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May 16, 2004

UK/US: Fast Exit from Baghdad

Well, Drudge is blaring that the USA and UK plan to hand over security functions to the Iraqis "as soon as possible." We think Drudge is probably overplaying the implications here -- after all, weren't we always planning to turn over internal security "as soon as possible"? Surely we weren't planning on continuing to police Iraq past the point at which Iraqi internal-policing became "possible."

That quibble aside, there can be no doubt that Bush has shifted to the "sooner better than later" camp. This isn't a wholesale sea change in policy, nor a bug-out, but it does signal that we're getting out when the criteria for stability are only marginally satisfied, as opposed to more fully satisfied. It's a major tack, yes, but still only a tack. A shift.

And not one we're particularly upset about, although we reckon many of our readers will be.

As we've said, our full, "carry all burders" obligations to Iraq were premised upon full (or near full) Iraqi cooperation and assistance. We haven't gotten that. Yes, a majority of the country do support us, but only in an intellectual fashion, and often secretly. It's one thing to spend blood and treasure to assist a nation whose men are fighting side-by-side with you, eagerly confronting the same enemies you fight. It's quite another thing to spend blood and treasure to assist a nation whose "men" refuse to fight the terrorists who bomb their schools and whose inhabitants do very little but criticize and condemn you for daring to liberate them.

We've long believed that a big part of our problem was psychological: the psychology of the powerless, in which the only contribution to the public good is conspiracy-mongering and complaint. The psychology of Arab men, in which the Westerners who liberate you are to be despised more than the fellow Arabs who slaughter you. And the psychology of a long-repressed people, in which "action" is something that is either avoided, or is something that the government takes care of.

Remember, early after the liberation, unemployed Iraqi men were complaining their streets were dirty? Anyone else think to themselves, "Well, pick up a frickin' broom, Achmed"?

The confluence of these psychologies is killing our troops, and not significantly advancing the cause. Looks like we're changing our strategy; we hope that doing so will also provoke a change of psychology amonst Iraqis.

It may be that the change in strategy will instill it in the minds of our Iraqi friends that we're not solely responsible for their damn fates. If they want to improve security: Pick up a phone and call the CPA to inform on the terrorists, Achmed. It's not our country, it's yours. We shouldn't have to guess where the terrorists might be.

There will be those who say an early exit will represent a cutting of losses, and that those Iraqis who genuinely supported us, and tried to help us, will feel in their minds a sense of being betrayed.

Perhaps. But there is another feeling this announcement might engender. All of those Iraqis who didn't support us, and who never tried to help us, and perhaps who even aided and abetted in the killing of their brave American protectors, might now begin to understand that America feels betrayed, and that betraying America is never good for business.

They'll either get their shit together or they won't. It's their country. We cannot guarantee their peace, progress, and prosperity, especially with so many Iraqis actively undermining our efforts. We gave them an opportunity. We can't grant them an outcome. That's their job.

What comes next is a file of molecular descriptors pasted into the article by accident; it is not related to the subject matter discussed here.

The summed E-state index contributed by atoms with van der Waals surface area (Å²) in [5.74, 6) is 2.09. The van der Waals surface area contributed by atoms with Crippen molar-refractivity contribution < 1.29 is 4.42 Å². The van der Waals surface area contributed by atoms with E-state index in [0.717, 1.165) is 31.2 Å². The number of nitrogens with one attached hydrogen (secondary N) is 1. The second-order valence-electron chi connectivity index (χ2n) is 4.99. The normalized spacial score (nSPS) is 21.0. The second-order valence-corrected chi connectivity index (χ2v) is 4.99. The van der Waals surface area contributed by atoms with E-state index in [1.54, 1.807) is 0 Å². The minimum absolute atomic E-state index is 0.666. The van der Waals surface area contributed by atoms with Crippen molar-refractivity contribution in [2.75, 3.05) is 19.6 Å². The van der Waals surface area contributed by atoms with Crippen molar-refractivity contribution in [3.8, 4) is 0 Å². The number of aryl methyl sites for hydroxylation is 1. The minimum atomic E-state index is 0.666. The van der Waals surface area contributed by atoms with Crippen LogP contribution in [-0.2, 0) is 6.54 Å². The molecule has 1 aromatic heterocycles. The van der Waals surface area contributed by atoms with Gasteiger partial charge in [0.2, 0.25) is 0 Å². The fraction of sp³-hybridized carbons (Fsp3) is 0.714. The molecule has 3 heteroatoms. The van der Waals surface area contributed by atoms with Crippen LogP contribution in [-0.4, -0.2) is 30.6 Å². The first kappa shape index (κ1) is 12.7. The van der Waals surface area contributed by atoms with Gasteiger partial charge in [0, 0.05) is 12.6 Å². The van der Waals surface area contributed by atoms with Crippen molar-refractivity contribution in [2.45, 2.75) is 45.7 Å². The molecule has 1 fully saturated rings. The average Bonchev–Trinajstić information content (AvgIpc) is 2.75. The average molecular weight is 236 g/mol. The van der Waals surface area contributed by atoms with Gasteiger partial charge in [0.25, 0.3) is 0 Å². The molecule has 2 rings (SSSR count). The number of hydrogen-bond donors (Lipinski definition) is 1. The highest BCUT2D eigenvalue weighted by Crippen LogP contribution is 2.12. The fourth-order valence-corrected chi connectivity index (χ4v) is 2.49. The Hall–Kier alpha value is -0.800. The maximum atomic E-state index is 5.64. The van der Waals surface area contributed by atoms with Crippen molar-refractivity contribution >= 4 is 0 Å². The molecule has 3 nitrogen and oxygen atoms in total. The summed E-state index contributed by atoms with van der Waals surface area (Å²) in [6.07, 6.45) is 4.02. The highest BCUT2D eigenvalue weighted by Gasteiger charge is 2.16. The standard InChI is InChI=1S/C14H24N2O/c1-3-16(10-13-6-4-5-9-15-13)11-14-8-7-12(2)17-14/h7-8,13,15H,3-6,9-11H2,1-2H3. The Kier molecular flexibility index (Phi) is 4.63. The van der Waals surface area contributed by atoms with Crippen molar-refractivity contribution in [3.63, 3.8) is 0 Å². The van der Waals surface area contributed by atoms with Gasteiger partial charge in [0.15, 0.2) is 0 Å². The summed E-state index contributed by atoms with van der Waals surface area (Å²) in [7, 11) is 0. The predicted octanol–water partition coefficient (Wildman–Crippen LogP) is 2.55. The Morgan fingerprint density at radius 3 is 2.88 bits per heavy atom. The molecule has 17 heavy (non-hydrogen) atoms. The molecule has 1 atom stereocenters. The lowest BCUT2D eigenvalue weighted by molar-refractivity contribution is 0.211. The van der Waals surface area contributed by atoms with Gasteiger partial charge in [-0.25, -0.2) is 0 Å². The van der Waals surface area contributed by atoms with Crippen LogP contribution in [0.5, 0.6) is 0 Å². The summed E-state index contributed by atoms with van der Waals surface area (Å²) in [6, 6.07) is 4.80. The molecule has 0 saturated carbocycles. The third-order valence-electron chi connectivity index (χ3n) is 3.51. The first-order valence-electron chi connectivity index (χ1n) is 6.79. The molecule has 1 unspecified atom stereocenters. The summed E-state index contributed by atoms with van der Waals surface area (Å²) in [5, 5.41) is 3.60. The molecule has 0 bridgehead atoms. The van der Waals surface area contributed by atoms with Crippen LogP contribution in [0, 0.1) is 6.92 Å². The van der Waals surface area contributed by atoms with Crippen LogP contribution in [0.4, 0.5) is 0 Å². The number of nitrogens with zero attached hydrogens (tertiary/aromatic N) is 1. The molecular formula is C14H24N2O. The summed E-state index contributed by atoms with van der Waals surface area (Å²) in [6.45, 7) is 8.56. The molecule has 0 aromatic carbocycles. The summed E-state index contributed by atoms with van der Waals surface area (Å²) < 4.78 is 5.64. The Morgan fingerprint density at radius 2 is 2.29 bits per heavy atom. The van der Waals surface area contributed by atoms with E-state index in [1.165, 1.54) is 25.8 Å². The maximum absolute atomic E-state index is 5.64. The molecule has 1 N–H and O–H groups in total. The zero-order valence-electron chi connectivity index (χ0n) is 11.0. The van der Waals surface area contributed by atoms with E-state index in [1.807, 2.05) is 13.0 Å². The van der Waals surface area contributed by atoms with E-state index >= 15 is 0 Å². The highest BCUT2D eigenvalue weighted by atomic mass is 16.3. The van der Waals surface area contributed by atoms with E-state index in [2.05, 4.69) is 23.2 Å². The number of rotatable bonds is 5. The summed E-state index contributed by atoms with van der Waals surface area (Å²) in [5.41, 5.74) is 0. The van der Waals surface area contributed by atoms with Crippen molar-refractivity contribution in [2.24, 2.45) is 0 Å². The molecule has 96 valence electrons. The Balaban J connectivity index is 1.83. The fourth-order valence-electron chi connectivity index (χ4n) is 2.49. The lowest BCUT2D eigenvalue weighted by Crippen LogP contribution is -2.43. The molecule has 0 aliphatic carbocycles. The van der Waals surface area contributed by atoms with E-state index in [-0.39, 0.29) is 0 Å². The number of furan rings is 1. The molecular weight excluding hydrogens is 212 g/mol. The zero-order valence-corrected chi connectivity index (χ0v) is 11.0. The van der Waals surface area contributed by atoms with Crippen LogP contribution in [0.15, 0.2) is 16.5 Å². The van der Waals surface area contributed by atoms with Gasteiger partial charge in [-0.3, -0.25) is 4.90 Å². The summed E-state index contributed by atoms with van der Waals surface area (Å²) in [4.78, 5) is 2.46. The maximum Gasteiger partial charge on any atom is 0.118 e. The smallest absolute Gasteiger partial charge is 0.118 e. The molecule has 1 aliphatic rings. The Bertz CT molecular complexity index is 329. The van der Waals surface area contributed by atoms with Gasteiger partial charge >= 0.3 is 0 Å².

We still think that there is very little likelihood the terrorist can actually take over the country. The Iraqis don't want the terrorists in control; if they did, the terrorists wouldn't have to fight us, as the political power they crave would be delivered the moment we departed anyway.

Which means that what our boys are dying for at the moment is not really to safeguard the future of the Iraqi state, but to spare the lives of Iraqi men who would otherwise die fighting the terrorists in the early months or years of the new nation's life.

We think there are nations of the world who might almost deserve such a selfless gesture -- let our boys die so that yours might live -- but at this point we can't say Iraq is anywhere on such a list.

It's not laws or a constitution or even prosperity that keeps a democracy alive, although of course all those things help. It's the desire of the citizens to keep democracy alive. Nixon might have simply seized power when confronted with impeachment, but he did not. Not because we have a paper Constitution forbidding such a thing -- a lot of banana republics have similar Constitutions, and they haven't prevented coup d'etats very well -- but because the American people would not stand for such a maneuver. We would not accept it.

Ultimately, democracy and freedom cannot be forced on anyone, nor can it really be taught to anyone. Ultimately it comes down to the character of a people. If they want it. If they will work to have it. If they will, when necessary, fight for it.

We don't know if the Iraqis want democracy and freedom enough to work for it or fight for it.

But we do know that if they do want democracy and freedom enough to work for it and to fight for it, they will probably have it, with little need for assistance by America.

And if they don't want democracy and freedom enough to work for it and fight for it, they probably won't have it, and all the legions of Rome probably couldn't secure it for them.

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posted by Ace at 09:59 PM

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